Introduced to the organization by a hospital social worker, Jamika said LLS’ website served as an early source of emotional support during the toughest days of her daughter’s treatment.

“I’d be sitting in the hospital and just be scrolling through the site reading stories of local people who had beaten leukemia and caregivers who had helped them,” she said. “I also got into the nutrition portion of the site and was able to find a guide to help Da’Ni with the blood sugar troubles she was having.”

Along with one-on-one nutrition consultations, LLS offers personalized disease and treatment information through information specialists, support groups and the Patti Robinson Kauffman First Connection Program, a free service that matches patients and families with trained peer volunteers that have already been through what they are going through.

There are also blogs, podcasts and the opportunity to chat online.

New Orleanian Jessica White said it’s the things that seem little that made such a difference when her son Jack, then 5 1/2 years old, was diagnosed with leukemia in June 2017.

“Almost right away LLS gave Jack an iPad,” she said. “It was so genius because here’s this little boy that has to sit completely still for six hours tethered to an IV. I can think of no other way that a child would be able to do that.”

In addition to the emotional strain of unexpected severe illness, the Whites found themselves in financial struggles.

“Last year, my husband and I were going through a rough patch and LLS helped us out,” said White. “Honestly, they could ask us to jump over backwards and we would happily do it.”

 

The Financial Toll

According to Katie Triplett, executive director of the Mississippi/Louisiana chapter of LLS, the Whites’ struggles are all too common.

“Forty percent of our patients deplete their entire life savings within two years of diagnosis,” she said, “and another 40% abandon treatment when costs reach above $2,000.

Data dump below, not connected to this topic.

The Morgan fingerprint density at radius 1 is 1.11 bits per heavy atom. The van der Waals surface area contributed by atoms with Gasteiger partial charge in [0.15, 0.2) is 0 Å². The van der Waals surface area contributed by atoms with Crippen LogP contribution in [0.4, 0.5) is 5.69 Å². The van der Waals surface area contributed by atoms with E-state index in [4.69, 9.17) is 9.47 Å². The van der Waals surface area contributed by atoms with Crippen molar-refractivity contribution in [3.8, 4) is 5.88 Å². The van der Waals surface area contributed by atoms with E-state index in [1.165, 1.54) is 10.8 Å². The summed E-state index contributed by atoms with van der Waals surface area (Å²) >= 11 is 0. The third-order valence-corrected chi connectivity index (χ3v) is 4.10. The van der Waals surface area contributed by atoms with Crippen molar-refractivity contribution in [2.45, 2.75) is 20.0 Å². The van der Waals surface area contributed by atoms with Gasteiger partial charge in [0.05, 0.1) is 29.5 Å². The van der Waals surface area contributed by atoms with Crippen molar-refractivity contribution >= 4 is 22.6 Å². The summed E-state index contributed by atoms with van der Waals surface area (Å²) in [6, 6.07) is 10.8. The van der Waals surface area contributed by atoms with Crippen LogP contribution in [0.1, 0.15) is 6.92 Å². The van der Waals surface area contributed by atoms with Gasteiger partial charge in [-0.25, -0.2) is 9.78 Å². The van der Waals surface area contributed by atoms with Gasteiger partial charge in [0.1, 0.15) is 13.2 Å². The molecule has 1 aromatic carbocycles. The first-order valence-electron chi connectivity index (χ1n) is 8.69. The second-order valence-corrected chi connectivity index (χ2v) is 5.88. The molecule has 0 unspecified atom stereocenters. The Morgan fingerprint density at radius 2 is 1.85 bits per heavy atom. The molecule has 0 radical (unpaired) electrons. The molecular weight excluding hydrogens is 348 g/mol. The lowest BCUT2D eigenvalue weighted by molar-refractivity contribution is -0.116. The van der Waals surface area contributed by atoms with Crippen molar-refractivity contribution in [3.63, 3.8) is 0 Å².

In 2019 alone, the chapter provided over $1.63 million to local patients.

“We provide travel assistance, including gas money and hotel stays, we help with co-pays and we have funds for non-medical needs, like helping people with paying their rent, mortgage, utilities and food. You’d be surprised at how many people have to decide whether they’re going to feed their family or pay for treatment.”

Triplett said the cost to businesses is also high.

“People who are sick with these diseases miss an average of 22 days more than healthy employees, and those battling cancer list physical and mental tasks while at work as significant challenges,” she said. “Business owners are crucial to economic development in communities

so it is vital that we provide the support we can — emotional, informational and financial — to help employers better support their teams through their cancer journeys. LLS is always looking for business leaders to partner with us to help increase our brand awareness in the community so that when a patient is diagnosed (every 3 minutes), he/she/ they know to immediately contact us for resources.”

 

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Slidell resident 14-year-old Da’Ni Otis is about to officially be a leukemia survivor. She is this year’s LLS Girl of the Year.

 

The Big Event

One of the biggest ways LLS reaches out to business and community leaders is through its Man & Woman of the Year program. The first event the Mississippi/ Louisiana chapter held was in 2017 and it still holds the title of the largest first-year event in LLS history, raising approximately $820,000 over 10 weeks.